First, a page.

For reasons which elude me, Liverpool based techno super groups are in short supply. Luckily we have one – The Phantom Planet Outlaws, consisting of John Heckle, Mark Forshaw and Binny – and this first release in three years provides a dose of brain splattered techno of the sort we don’t seem to get too much of these days. Part of what makes it so welcome is that, obvious old school influences of a Djax and Millsy sort aside, it doles out a furious take on the genre in which humour, warmth, and grooves are front and centre without every detracting from the fact that these are some serious tunes which’ll be as deadly as you’d expect from a gang like this. The one full-fat PPO tune, Muscles From Outerspace, is a big, heavy slab of acid techno which buckles reality nicely. Heckle’s entry, Hybrid 1, cuts the forward momentum ever so slightly with a jacking piece of slightly discordant future-lounge, a world away from most of his recent releases under his own name but also alien enough from his Head Front Panel work to provide another glimpse of his individualist musical thinking. Forshaw’s tune, the stomping Flashback is a lovingly scuzzed up ankle-breaker uniting a brilliantly proto-techno flair with a housey nous. It swarms you with touches of the sort of 90s bangers which entire nights used to be built around, and condenses them into a sweaty anthemic treat. Binny finishes things off nicely with The Return by dragging everything into the shadows for a doing with a piece of corkscrewing acid-nasty that’s as thrilling as it is warped. This isn’t techno to be loved, it’s techno to be used and abused. Make sure you do.

Friday Night Tune: DJ Valium – Whiskas

I hate losing records. For various dull reasons I’m a bit obsessive and freaky about the things I have an interest in, and where for most people the discovery that a record appears to have disappeared may lead to a shrug or half-hearted search, for me it usually means tearing the entire flat apart looking for it. It’s not just records that bring out this behaviour in me; I once almost irrevocably damaged the relationship with my partner over a lost hoover attachment. Don’t ask. It still rankles.

But records do have a tendency to wander. From the wrong records going into the wrong DJs bag in the busy, dark, confines of a club’s DJ booth to light fingered bastards taking advantage in the messy chaos of an after-party. That’s where I think my copy of DJ Valium’s Valium EP went missing. Likely I wasn’t even playing; I probably dumped my bag in the hallway whilst I renewed my acquaintance with Mr Buckfast.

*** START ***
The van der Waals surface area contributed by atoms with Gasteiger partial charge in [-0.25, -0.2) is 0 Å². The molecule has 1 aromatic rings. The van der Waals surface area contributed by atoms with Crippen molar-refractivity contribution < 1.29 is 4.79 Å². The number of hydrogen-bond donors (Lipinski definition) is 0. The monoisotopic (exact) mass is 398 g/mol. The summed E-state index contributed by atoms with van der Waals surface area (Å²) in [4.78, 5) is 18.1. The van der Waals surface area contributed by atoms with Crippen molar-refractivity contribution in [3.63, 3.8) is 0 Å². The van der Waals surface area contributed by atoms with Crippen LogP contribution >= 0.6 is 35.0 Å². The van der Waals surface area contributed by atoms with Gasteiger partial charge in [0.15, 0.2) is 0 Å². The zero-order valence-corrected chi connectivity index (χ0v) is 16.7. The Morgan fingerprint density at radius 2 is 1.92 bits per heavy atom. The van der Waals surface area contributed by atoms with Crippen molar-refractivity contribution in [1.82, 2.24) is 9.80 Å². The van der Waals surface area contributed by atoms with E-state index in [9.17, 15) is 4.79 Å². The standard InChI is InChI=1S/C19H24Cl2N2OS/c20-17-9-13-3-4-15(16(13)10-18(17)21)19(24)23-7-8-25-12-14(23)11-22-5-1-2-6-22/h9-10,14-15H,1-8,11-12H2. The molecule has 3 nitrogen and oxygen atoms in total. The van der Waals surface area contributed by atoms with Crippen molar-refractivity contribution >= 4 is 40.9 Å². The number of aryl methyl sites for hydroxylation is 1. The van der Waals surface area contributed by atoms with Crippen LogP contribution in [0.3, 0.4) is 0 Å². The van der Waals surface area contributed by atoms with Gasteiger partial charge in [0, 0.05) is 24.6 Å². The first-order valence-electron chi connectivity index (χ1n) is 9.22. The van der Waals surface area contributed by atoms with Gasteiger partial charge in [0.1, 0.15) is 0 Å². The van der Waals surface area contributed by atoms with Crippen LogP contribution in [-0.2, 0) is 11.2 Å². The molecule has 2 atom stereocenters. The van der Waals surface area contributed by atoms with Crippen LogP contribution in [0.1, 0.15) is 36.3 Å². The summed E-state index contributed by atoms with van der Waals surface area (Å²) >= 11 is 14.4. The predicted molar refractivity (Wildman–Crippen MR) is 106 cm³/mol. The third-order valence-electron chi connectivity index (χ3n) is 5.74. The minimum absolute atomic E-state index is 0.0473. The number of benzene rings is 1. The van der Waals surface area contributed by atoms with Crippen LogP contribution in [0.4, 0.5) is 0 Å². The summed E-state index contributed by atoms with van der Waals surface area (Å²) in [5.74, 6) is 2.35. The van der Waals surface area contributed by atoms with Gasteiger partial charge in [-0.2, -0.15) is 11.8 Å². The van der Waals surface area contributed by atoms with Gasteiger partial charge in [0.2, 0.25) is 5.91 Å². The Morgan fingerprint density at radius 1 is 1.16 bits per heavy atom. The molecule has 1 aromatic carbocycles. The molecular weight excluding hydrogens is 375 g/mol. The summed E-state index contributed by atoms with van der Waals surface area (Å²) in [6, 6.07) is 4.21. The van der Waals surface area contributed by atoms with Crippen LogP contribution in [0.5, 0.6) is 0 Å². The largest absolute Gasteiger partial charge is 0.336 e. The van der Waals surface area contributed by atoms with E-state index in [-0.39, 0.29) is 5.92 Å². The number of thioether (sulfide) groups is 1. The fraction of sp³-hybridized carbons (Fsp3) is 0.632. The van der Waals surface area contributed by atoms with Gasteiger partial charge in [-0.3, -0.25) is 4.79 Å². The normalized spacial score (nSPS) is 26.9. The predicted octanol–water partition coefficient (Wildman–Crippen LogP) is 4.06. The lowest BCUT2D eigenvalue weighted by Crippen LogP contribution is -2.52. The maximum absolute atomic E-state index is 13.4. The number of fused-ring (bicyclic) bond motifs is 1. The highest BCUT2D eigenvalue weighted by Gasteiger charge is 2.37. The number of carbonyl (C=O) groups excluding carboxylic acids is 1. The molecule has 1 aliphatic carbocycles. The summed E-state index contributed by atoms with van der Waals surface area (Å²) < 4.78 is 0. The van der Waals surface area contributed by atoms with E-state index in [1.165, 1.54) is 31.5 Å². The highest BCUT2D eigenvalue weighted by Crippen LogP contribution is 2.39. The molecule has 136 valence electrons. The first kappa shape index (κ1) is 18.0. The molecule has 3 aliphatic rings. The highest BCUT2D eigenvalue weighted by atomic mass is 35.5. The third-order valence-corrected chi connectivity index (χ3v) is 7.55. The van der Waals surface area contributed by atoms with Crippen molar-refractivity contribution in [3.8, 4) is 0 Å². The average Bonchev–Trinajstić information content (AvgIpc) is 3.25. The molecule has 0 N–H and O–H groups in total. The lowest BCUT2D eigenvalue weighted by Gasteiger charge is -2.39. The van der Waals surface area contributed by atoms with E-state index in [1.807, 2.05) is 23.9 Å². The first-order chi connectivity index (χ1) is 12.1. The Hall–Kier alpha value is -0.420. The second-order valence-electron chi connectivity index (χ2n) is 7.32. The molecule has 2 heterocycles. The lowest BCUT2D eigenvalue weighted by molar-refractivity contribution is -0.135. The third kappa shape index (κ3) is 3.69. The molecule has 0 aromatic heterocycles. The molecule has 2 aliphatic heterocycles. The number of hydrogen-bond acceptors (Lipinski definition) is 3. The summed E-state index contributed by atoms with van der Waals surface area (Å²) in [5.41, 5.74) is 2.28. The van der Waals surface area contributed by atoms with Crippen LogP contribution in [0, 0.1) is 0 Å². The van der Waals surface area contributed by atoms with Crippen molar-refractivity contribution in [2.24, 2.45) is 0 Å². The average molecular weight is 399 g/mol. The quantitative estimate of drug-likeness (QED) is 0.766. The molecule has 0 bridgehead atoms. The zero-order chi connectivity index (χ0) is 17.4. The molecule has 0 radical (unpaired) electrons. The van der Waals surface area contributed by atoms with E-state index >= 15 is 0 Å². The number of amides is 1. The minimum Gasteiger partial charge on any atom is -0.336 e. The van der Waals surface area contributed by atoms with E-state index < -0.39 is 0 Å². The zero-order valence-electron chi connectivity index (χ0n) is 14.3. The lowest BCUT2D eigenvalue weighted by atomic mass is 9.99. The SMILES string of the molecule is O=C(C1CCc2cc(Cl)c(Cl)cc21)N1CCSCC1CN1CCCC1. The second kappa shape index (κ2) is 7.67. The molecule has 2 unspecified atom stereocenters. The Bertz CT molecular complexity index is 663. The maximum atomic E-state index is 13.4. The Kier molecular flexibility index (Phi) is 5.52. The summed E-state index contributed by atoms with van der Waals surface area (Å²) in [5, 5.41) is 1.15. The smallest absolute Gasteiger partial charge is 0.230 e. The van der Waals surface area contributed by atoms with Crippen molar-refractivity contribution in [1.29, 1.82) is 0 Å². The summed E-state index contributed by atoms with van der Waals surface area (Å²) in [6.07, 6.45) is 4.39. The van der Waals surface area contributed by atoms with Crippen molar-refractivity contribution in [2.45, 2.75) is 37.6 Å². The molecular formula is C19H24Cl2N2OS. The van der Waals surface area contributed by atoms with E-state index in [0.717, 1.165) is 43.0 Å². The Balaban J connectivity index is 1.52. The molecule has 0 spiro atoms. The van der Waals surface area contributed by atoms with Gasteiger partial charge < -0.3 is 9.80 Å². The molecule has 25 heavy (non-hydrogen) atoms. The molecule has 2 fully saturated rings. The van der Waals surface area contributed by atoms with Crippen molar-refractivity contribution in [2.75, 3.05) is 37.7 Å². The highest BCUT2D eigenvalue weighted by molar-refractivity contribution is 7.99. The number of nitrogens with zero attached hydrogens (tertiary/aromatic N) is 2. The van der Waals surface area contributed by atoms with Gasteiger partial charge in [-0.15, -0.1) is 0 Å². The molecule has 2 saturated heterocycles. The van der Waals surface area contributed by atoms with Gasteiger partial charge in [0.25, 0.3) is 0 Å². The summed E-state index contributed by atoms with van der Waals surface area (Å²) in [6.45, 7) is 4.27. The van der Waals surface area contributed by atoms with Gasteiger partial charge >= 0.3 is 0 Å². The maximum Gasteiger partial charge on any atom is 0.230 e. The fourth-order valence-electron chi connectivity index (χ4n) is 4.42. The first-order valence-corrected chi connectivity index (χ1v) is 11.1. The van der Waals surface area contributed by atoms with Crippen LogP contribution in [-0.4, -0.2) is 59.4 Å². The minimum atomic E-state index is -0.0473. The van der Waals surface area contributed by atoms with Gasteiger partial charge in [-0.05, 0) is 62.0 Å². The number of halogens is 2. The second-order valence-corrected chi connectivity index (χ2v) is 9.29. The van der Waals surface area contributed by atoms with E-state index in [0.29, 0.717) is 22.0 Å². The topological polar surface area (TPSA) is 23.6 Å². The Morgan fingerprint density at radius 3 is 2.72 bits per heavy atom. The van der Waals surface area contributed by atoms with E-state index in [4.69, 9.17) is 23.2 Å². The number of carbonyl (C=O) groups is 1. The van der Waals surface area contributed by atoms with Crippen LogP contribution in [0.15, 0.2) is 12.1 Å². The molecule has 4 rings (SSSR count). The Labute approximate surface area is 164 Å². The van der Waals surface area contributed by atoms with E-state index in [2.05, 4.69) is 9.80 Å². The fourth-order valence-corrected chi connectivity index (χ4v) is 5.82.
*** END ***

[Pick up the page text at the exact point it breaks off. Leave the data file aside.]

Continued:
Still, these days it isn’t as near to being the end of the world as it used to be. Discogs, obviously, is the medicine that fixes all ailments and it only took me about five minutes to track down a new, still sealed copy. In its own little way it was a profound relief; this is one of those records that, for some of us, has moved beyond simply being a classic – it has become part of our heritage.

And if that sounds an extreme way of thinking about it, you have to try to see it from our perspective. Glasgow is an odd city when it comes to its love of electronica, and one can never be entirely certain that what cuts the mustard elsewhere it going to manage it here. It’s not that we’re better, that our taste in music is more exquisitely fine tuned (although, obviously, it is). It is, in fact, a distillation of different factors which range from the traditionally short length of the average club nights to the city’s industrial harshness reflected in its night-time decadence, to the impact that the town’s one time large number of dance music shops had on its relatively small population.

The Valium EP nicely draws together a period of time in the mid nineties when people were really begin to step out a wee bit from their safe zones towards stuff that was maybe a little bit more unhinged. It was Valium’s first release on Gary Martin’s insane Teknotika label; an imprint that hailed from Detroit but never, ever sounded like it. Teknotika was always looser, gathering together trace elements of disco, house, weird-edged experimentalism, kitsch, and something I can still only really describe as ‘cosmic tribal’. The music tended to be fast, dense and life affirmingly off-the-wall. It was perfect for Glaswegians.